July 14, 2011
The research, conducted by an international team using field data and statistical models across 95 percent of global forests, estimates that forests absorbed a net of 1.1 billion tons of carbon per year from 1990-2007. Forests' total carbon uptake of 2.4 billion tons per year was offset by deforestation, which released an average of 2.9 billion tons of carbon, but augmented by forest regrowth, which sucked up 1.6 billion tons. Global emissions from fossil fuels averaged 6.9 billion tons per year between 1990-2007, reaching 8.5 billion tons in 2007, according to the Carbon Dioxide Information Analysis Center.
The proportion of emissions absorbed by forests is declining due to rising fossil fuel emissions.
"Our estimates suggest that currently the global established forests, which are outside the areas of tropical land-use change, alone can account for the terrestrial C sink," the authors, led by Yude Pan of the U.S. Forest Service, write. "A large amount of atmospheric carbon dioxide has been sequestrated by the natural system of forested lands (~4.0 billion tons of carbon per year), but the benefit is significantly offset by the carbon losses from tropical deforestation (~2.9 billion tons of carbon per year). This result highlights the potential for Reducing Emissions from Deforestation and Degradation (REDD) to lessen the risk of climate change."
Forest in Oregon. Photo by Rhett A. Butler (2011).
The authors suggest that a relative abundance of young forests should continue to offset carbon emissions in the future, although they warn that climate change could threaten the effectiveness of forests — especially in boreal and tropical regions — as carbon sinks.
"Because of the large carbon stocks in both boreal forest soils and tropical forest biomass, warming in the boreal zone and deforestation and occasional extreme drought, co-incident with fires in the tropics represent the greatest risks to the continued large carbon sink in the world's forests," they conclude.
CITATION: Yude Pan et al. A Large and Persistent Carbon Sink in the World’s Forests, 1990-2007. Science. Volume 333. 15 July 2011.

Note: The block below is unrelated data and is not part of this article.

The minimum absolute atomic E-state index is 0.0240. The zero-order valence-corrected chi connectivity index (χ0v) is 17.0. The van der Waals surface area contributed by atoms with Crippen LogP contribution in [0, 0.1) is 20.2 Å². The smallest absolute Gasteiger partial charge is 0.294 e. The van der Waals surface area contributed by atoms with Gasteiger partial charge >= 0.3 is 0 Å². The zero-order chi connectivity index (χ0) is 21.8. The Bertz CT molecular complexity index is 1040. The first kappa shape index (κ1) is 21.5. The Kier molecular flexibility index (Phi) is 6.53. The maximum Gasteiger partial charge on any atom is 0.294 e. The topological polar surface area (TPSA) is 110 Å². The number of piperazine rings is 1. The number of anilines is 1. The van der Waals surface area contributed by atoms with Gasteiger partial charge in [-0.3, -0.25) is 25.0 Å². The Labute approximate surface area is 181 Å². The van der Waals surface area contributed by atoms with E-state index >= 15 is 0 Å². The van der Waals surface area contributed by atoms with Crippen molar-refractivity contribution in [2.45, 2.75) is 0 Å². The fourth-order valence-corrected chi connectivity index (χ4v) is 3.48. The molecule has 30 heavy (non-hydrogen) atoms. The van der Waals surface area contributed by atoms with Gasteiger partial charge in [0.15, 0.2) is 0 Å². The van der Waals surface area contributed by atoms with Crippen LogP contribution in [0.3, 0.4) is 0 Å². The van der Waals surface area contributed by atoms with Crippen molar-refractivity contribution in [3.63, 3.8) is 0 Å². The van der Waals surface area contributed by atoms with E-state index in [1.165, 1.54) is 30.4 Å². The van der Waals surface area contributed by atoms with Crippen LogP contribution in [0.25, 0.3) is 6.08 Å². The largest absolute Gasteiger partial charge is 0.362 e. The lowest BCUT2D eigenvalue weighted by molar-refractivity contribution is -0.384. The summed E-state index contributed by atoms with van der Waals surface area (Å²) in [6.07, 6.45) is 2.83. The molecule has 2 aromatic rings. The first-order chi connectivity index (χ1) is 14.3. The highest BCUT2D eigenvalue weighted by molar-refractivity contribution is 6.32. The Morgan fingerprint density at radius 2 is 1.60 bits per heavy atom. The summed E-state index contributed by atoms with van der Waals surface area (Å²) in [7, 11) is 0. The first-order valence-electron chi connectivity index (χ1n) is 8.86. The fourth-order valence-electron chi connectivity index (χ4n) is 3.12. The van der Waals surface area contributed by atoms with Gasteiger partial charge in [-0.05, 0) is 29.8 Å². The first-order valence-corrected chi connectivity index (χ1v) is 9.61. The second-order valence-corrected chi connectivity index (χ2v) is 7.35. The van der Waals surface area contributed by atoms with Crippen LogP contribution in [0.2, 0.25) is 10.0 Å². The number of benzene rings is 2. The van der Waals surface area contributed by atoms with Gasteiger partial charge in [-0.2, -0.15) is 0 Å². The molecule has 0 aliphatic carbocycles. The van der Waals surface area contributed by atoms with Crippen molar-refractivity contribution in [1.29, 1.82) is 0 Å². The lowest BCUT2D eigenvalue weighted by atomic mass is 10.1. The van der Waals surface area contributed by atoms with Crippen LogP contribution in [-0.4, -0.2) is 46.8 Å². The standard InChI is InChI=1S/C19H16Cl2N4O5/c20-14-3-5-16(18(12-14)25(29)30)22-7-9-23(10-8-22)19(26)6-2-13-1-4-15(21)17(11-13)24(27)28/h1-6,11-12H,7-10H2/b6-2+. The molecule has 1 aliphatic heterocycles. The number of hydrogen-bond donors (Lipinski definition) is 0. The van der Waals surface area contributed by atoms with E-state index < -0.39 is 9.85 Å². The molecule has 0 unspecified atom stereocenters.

Tropical forests more effective than temperate forests in fighting climate change
(06/20/2011) Preserving forest cover and reforesting cleared areas in the tropics will more effectively reduce temperatures than planting trees across temperate croplands, argues a new paper published in Nature Geoscience.
New global carbon map for 2.5 billion ha of forests
(05/31/2011) Tropical forests across Latin America, Africa, and Southeast Asia stored 247 gigatons of carbon — more than 30 years' worth of current emissions from fossil fuels use — in the early 2000s, according to a comprehensive assessment of the world's carbon stocks. The research, published in the journal Proceedings of the National Academy of Sciences by an international team of scientists, used data from 4,079 plot sites around the world and satellite-based measurements to estimate that forests store 193 billion tons of carbon in their vegetation and 54 billion tons in their roots structure. The study has produced a carbon map for 2.5 billion ha (6.2 billion acres) of forests.
Global deforestation slows
(03/25/2010) Global forest loss has diminished since the 1990s but still remains "alarmingly high", according to a preliminary version of a new assessment from the U.N. Food and Agriculture Organization (FAO). The report, Global Forest Resources Assessment 2010 (FRA 2010), shows that global forest loss slowed to around 13 million hectares per year during the 2000s, down from about 16 million hectares per year in the 1990s. It finds that net deforestation declined from about 8.3 million hectares per year in the 1990s to about 5.2 million hectares per year in the 2000s, a result of large-scale reforestation and afforestation projects, as well as natural forest recovery in some countries and slowing deforestation in the Amazon.
Rainforest conservation more important than developing electric cars
(01/01/2009) For all the fuss that is made about Tesla and the coming generation of electric cars, policy-makers should not overlook the importance of tropical forest conservation.
How satellites are used in conservation
(04/13/2009) In October 2008 scientists with the Royal Botanical Garden at Kew discovered a host of previously unknown species in a remote highland forest in Mozambique. The find was no accident: three years earlier, conservationist Julian Bayliss identified the site—Mount Mabu—using Google Earth, a tool that’s rapidly becoming a critical part of conservation efforts around the world. As the discovery in Mozambique suggests, remote sensing is being used for a bewildering array of applications, from monitoring sea ice to detecting deforestation to tracking wildlife. The number of uses grows as the technology matures and becomes more widely available. Google Earth may represent a critical point, bringing the power of remote sensing to the masses and allowing anyone with an Internet connection to attach data to a geographic representation of Earth.